January 17, 2014
Ronan Lavelle wrote on Real Business about the reasons why companies are finding it hard to operate paperless offices after Iron Mountain discovered that only one percent of EU businesses have achieved a paperless office, despite global industry association, AIIM, finding that two-thirds of companies that do have a paperless office “reported a payback within 18 months”.
Lavelle, who has 18 years of experience in information, document, content, contract and workflow management technologies, noted the vast amounts of paper used in offices each day, with WRAP’s Green Office guide from May 2013 estimating that the average office worker uses up to 45 sheets per day, half of which can be considered waste.
In the US, according to Gartner, between $25 billion (€18 billion) and $35 billion (€26 billion) is spent each year on filing, storing and retrieving paper; while PWC has estimated that 7.5 percent of all documents are lost and 3.5 percent misfiled. Furthermore, it was indicated by companies surveyed by AIIM that they believe by eliminating the use of paper, productivity of process by staff would increase by 29.7 percent.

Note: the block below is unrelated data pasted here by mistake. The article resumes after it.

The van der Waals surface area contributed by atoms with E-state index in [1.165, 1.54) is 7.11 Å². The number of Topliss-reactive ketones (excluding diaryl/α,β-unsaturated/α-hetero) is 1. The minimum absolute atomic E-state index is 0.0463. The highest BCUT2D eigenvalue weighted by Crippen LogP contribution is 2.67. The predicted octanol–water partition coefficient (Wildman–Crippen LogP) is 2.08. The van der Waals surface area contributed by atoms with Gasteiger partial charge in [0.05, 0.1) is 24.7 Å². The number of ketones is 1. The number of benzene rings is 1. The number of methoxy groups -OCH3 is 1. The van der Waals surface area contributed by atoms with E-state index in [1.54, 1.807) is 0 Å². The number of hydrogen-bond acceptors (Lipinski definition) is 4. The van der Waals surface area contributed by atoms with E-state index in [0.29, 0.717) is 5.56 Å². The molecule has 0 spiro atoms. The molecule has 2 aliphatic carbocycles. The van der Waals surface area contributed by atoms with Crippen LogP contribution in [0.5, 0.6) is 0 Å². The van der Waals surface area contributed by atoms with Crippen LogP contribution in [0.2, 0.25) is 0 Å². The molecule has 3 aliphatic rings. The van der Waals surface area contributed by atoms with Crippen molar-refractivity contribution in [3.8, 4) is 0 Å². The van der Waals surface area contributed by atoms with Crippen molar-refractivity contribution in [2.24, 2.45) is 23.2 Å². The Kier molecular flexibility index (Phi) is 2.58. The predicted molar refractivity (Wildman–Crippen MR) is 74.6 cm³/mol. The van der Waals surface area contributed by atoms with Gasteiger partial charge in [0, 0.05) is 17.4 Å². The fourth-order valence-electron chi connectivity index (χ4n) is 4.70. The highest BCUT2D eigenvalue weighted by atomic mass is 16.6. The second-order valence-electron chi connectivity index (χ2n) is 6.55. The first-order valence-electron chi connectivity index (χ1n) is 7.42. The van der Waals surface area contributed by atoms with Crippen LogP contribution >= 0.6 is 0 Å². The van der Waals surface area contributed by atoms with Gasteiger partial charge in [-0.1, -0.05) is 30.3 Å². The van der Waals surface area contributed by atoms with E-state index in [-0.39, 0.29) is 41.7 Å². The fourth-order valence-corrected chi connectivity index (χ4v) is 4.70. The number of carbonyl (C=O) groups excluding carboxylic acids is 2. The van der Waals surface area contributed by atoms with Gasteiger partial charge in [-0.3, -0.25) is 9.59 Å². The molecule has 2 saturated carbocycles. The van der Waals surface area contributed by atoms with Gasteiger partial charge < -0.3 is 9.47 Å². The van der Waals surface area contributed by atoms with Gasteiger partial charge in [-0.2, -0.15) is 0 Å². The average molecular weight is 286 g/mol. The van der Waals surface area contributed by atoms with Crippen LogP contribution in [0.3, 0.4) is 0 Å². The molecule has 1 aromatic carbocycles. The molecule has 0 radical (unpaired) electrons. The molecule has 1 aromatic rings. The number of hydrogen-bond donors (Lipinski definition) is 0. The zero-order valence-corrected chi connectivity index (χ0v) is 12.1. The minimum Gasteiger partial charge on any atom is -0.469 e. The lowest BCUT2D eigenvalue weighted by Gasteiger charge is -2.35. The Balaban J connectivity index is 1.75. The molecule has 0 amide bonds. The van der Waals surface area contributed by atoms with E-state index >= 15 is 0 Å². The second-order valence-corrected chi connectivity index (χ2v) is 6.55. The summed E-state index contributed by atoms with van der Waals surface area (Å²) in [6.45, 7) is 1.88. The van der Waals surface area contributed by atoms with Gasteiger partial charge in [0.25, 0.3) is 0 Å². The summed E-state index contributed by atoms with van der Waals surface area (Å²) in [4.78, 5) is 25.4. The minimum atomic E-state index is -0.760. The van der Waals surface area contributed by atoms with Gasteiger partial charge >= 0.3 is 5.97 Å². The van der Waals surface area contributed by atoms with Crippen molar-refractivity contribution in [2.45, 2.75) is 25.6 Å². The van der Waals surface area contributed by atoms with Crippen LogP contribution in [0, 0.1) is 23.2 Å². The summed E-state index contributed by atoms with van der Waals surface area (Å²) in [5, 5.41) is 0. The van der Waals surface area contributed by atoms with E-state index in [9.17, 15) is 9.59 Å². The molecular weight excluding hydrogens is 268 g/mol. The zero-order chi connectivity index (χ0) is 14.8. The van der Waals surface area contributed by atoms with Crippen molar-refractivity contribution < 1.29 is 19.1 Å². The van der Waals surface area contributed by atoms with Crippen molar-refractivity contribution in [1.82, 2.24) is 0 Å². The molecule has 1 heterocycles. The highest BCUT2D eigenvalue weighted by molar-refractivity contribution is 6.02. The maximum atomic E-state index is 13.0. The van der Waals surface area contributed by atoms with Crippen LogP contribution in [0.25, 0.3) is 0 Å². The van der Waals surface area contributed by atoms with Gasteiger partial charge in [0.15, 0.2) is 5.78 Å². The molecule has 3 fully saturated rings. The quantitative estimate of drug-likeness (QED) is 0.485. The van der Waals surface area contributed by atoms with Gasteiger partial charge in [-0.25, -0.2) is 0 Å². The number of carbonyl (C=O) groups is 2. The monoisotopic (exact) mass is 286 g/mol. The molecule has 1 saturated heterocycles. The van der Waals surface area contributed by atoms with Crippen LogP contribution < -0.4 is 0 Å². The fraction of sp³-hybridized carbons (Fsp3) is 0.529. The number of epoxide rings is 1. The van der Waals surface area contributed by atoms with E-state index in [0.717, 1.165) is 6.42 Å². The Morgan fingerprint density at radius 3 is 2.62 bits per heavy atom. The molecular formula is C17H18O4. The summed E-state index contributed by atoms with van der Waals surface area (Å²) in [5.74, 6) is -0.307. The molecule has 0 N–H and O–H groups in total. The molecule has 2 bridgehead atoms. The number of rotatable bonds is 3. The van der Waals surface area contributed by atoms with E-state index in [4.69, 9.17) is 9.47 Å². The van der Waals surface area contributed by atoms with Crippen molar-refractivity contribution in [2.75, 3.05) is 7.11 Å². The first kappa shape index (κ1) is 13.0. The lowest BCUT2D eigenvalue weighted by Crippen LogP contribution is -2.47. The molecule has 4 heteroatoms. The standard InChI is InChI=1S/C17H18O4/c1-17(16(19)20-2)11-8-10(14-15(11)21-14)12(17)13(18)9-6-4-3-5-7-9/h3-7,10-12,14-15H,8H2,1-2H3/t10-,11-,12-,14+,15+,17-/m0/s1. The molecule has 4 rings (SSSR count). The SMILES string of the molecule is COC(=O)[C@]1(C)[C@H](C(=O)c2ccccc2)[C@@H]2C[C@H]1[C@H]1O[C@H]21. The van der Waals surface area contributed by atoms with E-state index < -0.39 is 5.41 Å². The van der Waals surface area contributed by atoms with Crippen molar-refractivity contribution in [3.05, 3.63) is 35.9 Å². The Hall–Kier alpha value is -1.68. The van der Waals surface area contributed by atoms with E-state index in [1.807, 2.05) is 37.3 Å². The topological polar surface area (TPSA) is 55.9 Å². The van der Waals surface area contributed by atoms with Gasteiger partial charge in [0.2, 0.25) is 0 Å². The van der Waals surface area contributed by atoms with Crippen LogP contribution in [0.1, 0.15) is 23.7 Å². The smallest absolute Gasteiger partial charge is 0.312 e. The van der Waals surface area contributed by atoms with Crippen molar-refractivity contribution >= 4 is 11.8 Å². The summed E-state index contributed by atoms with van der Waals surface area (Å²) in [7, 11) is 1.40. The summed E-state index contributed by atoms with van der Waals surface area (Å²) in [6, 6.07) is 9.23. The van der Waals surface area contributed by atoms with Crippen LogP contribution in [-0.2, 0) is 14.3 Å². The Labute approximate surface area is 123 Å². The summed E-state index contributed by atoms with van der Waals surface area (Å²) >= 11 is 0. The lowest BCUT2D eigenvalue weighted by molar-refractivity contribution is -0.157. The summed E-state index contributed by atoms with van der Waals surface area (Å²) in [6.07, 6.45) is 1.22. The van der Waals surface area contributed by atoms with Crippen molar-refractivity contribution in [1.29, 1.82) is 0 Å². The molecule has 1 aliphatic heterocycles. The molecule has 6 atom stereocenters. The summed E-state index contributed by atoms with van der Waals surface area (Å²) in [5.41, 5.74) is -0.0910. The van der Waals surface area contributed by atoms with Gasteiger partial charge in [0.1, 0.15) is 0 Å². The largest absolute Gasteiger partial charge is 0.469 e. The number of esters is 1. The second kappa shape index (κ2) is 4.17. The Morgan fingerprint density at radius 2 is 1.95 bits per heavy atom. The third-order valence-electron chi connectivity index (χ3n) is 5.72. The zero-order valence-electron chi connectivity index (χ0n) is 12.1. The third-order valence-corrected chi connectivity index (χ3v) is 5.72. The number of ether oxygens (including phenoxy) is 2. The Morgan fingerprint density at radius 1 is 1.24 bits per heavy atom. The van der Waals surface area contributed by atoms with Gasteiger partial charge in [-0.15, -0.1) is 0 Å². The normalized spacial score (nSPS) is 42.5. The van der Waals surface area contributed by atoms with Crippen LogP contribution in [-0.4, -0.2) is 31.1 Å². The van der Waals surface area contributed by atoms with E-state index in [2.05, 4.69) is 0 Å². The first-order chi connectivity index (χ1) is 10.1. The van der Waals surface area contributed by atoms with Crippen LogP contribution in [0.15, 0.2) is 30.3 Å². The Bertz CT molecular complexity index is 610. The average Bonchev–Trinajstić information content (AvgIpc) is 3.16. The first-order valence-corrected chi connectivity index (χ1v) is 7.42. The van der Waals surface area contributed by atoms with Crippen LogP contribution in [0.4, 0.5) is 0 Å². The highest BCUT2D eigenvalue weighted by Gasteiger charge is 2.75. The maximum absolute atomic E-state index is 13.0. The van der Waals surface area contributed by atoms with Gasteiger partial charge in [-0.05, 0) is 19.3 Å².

Among the reasons that offices are still using paper, suggests Lavelle, is the need to print out documents requiring signatures, with recent YouGov research finding that 80 percent of UK organisations print documents just for this reason and AIIM estimating that “42 percent of processes are interrupted by the need to collect a physical signature”.
This however may be unnecessary, as Doug Miles, Head of AIIM’s Market Intelligence unit, explained that “the laws on this have been standardised in most jurisdictions for 10 if not 20 years”; and it can be argued that digital signatures are “more secure and legally robust” due to them being more “tamper-proof”.
Another significant way in which paper is used in offices is for mailing purposes – AIIM found that 40 percent of mail rooms process over 1,000 items each day, yet only 14 percent of businesses in Europe have digital mailrooms. Lavelle therefore suggests that the volume of paper generated by an organisation could be greatly reduced by “encouraging suppliers and customers to submit content digitally”.
In terms of how to combat the need for using paper, Lavelle highlights the impact that a mobile workforce could have, with AIIM finding that 51 percent of those using mobile capture reported a payback period of up to 18 months.
WRAP’s Green Office Guide meanwhile suggests auditing information to identify which processes involve the use of paper and why; enlisting a senior member of staff to champion a paperless strategy; and providing technology training to those who are less comfortable with using new processes.
Categories : Around the Industry